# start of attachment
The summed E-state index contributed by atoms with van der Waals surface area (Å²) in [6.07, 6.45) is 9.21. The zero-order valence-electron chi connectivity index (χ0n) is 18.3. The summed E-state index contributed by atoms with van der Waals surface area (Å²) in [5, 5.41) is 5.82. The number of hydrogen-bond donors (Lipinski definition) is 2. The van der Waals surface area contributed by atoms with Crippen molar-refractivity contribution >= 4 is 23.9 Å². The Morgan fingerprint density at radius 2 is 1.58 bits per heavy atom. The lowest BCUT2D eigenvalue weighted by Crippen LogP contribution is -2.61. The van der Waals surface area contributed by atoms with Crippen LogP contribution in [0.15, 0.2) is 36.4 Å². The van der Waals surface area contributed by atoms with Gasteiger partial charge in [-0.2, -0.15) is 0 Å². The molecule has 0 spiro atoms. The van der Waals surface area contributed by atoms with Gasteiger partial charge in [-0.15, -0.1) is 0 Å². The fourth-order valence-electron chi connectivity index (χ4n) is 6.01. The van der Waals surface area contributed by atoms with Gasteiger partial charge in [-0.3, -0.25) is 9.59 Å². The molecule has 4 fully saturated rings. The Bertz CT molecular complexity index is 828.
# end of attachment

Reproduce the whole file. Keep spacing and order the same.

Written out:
The summed E-state index contributed by atoms with van der Waals surface area (Å²) in [6.07, 6.45) is 9.21. The zero-order valence-electron chi connectivity index (χ0n) is 18.3. The summed E-state index contributed by atoms with van der Waals surface area (Å²) in [5, 5.41) is 5.82. The number of hydrogen-bond donors (Lipinski definition) is 2. The van der Waals surface area contributed by atoms with Crippen molar-refractivity contribution >= 4 is 23.9 Å². The Morgan fingerprint density at radius 2 is 1.58 bits per heavy atom. The lowest BCUT2D eigenvalue weighted by Crippen LogP contribution is -2.61. The van der Waals surface area contributed by atoms with Crippen LogP contribution in [0.15, 0.2) is 36.4 Å². The van der Waals surface area contributed by atoms with Gasteiger partial charge in [-0.2, -0.15) is 0 Å². The molecule has 0 spiro atoms. The van der Waals surface area contributed by atoms with Gasteiger partial charge in [-0.15, -0.1) is 0 Å². The fourth-order valence-electron chi connectivity index (χ4n) is 6.01. The van der Waals surface area contributed by atoms with Gasteiger partial charge in [-0.3, -0.25) is 9.59 Å². The molecule has 4 fully saturated rings. The Bertz CT molecular complexity index is 828.